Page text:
• LTI Add and Edit: The Permissions page includes the LTI Add and Edit permission, which allows admins to decide if users in a specific role can manually install or edit LTI tools. By default, the LTI permission at the account level is enabled for account admin roles, while the LTI permission at the course level is enabled for instructor, TA, and designer roles. When enabled, this permission allows users to install external apps manually as well as through the Canvas app center. However, if the permission is disabled, users can only install approved apps via the Canvas App Center. When users attempt to manually add an app, Canvas displays a message that the action has been restricted. Additionally, for any existing LTIs, users cannot edit the configuration but can still view placements and delete the app.
  • Concluded Courses & Analytics: Instructors with analytics permissions can view analytics in concluded courses. The course analytics button displays on the Course Home Page.
  • To Do List and Submission Terminology: In the student Dashboard, No Submission or Not Graded assignments with a due date display in the To Do list as Complete the assignment instead of Turn In the assignment.
  • Week and Agenda View Updates: The Calendar Week and Agenda Views have been updated to simplify the look and feel. No functionality has been affected. In Week view, the day of the week and the date are more prominent at the top of the page, and the horizontal gridlines have been removed from the background. In Agenda view, assignments and events are displayed in one line, with the event date or assignment due date left aligned in the page.
  • Wiki Terminology Update: To help with consistency throughout Canvas, Pages terminology has been changed from wiki to page(s) in the following locations: Course Settings, Modules & Permissions.

For a complete production release update, please see:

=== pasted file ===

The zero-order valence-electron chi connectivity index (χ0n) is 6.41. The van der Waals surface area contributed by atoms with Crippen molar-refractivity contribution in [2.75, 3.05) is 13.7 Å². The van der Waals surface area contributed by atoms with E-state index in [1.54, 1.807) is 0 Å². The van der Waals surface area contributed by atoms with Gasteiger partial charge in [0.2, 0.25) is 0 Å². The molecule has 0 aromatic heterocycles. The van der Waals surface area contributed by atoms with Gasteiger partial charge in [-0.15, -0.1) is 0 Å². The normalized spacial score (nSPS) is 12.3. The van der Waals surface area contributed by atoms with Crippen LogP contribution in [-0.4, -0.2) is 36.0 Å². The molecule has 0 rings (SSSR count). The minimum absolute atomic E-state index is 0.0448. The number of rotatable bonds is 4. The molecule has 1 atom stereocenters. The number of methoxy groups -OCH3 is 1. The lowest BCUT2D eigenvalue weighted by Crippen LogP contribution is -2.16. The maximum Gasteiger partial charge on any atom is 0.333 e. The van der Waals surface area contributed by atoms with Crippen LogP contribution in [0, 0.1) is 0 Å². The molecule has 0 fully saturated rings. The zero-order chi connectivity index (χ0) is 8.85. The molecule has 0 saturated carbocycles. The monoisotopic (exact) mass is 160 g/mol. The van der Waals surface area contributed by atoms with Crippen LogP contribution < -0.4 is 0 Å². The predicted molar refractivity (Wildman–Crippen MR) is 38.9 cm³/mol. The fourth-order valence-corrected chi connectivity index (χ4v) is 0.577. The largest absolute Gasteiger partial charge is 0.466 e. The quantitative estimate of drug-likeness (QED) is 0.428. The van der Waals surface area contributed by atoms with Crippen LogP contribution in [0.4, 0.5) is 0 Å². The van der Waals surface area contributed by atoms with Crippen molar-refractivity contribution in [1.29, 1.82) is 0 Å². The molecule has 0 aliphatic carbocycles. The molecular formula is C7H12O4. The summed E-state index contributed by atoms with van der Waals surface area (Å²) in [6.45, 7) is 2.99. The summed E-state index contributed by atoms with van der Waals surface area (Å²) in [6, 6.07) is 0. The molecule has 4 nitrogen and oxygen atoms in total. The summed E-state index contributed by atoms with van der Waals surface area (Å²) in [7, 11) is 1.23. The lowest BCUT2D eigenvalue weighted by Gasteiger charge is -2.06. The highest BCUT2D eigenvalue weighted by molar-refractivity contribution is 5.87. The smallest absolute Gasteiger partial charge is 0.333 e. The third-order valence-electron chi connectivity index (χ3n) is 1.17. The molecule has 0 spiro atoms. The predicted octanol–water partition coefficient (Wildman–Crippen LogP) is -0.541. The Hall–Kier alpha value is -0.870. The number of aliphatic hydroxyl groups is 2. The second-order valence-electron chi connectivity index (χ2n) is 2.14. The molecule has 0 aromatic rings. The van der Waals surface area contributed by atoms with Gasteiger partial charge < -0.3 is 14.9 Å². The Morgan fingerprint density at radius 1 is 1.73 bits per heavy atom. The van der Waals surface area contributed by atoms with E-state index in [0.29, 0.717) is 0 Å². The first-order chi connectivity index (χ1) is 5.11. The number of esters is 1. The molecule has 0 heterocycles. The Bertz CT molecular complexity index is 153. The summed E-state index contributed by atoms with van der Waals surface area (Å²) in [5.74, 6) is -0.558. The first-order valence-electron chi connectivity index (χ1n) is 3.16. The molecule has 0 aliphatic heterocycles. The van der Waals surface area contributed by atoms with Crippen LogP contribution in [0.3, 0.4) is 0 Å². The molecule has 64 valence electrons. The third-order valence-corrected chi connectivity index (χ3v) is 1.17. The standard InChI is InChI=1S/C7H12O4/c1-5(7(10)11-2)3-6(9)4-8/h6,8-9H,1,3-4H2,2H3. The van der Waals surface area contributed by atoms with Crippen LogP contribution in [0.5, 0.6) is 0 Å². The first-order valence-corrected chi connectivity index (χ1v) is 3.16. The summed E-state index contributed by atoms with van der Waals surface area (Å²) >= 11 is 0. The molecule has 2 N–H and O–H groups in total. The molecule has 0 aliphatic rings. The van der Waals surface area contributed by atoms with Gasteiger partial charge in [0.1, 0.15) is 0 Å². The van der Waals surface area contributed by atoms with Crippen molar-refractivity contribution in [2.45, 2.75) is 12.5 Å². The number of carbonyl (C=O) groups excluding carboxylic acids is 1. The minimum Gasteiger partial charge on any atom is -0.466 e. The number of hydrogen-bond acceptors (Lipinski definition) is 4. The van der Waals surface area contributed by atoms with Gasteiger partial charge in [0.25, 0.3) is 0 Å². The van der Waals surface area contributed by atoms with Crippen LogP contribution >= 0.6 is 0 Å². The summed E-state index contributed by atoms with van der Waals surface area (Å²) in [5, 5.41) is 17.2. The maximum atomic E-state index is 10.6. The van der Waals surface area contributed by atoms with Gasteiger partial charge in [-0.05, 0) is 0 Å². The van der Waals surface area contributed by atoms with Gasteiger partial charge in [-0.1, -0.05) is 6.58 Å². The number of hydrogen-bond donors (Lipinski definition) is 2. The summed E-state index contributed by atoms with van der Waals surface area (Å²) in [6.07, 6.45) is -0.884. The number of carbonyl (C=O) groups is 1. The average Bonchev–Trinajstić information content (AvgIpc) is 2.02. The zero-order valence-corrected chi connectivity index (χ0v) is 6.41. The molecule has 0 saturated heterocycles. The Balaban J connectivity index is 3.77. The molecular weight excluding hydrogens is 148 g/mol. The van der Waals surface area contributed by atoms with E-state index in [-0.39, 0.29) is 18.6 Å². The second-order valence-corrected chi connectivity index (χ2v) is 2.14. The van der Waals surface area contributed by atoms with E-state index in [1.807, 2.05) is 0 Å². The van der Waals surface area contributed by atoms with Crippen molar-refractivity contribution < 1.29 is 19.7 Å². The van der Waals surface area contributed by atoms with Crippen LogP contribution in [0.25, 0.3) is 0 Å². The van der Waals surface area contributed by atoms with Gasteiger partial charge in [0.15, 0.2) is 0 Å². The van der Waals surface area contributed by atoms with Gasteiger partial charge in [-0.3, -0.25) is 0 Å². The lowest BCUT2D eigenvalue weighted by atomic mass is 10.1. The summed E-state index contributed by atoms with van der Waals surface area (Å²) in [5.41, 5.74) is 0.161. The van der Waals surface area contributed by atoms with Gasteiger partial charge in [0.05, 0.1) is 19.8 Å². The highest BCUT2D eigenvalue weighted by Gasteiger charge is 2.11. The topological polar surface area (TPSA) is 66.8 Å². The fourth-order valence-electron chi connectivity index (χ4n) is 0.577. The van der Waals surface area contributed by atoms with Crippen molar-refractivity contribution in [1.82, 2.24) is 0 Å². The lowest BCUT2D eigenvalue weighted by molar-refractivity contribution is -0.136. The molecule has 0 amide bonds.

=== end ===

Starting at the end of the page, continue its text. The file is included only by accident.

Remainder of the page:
Canvas Production Release Notes: November 19, 2016

2016-11-19 New Feature Screencast from Canvas LMS on Vimeo.

Please click here to view the transcript for this video.

Current Pilots at Penn

Want to be among the first at Penn to test out new Canvas tool integrations? Volunteers are needed to participate in Fall 2015/Spring 2016 pilots for the following tools:

Click on the table below to learn more about each tool and decide if participating in one or more pilots is right for you.

Updated Pilot Descriptions

Ready to participate? Review these steps to learn how to get involved and what is expected of pilot participants, then contact your school or center’s Courseware Advisory member to get started.

Creating Custom Canvas Homepages

Giant panda in tree

You’ve done your part: Canvas site requested. Content uploaded. Assignments and quizzes created. Course site published.

But maybe that basic Canvas site could use a little something extra, a little visual interest . . . a little glitter and glam, if you will.

The solution, asserts Jenn Steplowski, an instructional designer from the School of the Art Institute of Chicago, is to create a custom homepage for your Canvas page. The following tips can help you get started:

  • Before you start designing, consider the mood of your course. What kind of atmosphere do you want users to experience while in the course site?
  • When choosing imagery, quality and consistency are key. Select images from the same family or apply the same filters/effects so they look more uniform. To prevent pixelization, start with larger images and scale them down as needed.
  • Try to limit the design of the page to one or two colors, plus black and white. Variations of one color promote harmony. Flat, colorful design (no gradient or shadows) is very popular right now. For a harmonious course site, choose a color theme and stick with it throughout all pages.
  • Pick a focal point. The eye usually gravitates to the top left corner of the page, then moves toward the center.